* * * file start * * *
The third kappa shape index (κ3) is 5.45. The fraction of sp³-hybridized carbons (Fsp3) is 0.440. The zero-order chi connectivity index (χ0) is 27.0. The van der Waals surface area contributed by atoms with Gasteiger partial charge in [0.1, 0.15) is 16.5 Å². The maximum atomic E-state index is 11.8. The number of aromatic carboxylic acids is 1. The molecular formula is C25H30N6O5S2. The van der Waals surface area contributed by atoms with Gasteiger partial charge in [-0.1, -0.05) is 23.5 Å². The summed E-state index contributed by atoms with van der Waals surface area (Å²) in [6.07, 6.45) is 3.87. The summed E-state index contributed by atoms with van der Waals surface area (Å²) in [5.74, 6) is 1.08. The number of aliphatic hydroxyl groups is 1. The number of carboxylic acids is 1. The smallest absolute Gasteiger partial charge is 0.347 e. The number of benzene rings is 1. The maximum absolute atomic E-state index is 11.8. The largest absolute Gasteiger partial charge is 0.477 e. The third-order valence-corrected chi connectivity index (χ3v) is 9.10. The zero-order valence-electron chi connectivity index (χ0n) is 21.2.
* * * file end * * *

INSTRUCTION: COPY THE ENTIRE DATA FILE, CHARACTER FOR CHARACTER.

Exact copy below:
The third kappa shape index (κ3) is 5.45. The fraction of sp³-hybridized carbons (Fsp3) is 0.440. The zero-order chi connectivity index (χ0) is 27.0. The van der Waals surface area contributed by atoms with Gasteiger partial charge in [0.1, 0.15) is 16.5 Å². The maximum atomic E-state index is 11.8. The number of aromatic carboxylic acids is 1. The molecular formula is C25H30N6O5S2. The van der Waals surface area contributed by atoms with Gasteiger partial charge in [-0.1, -0.05) is 23.5 Å². The summed E-state index contributed by atoms with van der Waals surface area (Å²) in [6.07, 6.45) is 3.87. The summed E-state index contributed by atoms with van der Waals surface area (Å²) in [5.74, 6) is 1.08. The number of aliphatic hydroxyl groups is 1. The number of carboxylic acids is 1. The smallest absolute Gasteiger partial charge is 0.347 e. The number of benzene rings is 1. The maximum absolute atomic E-state index is 11.8. The largest absolute Gasteiger partial charge is 0.477 e. The third-order valence-corrected chi connectivity index (χ3v) is 9.10. The zero-order valence-electron chi connectivity index (χ0n) is 21.2.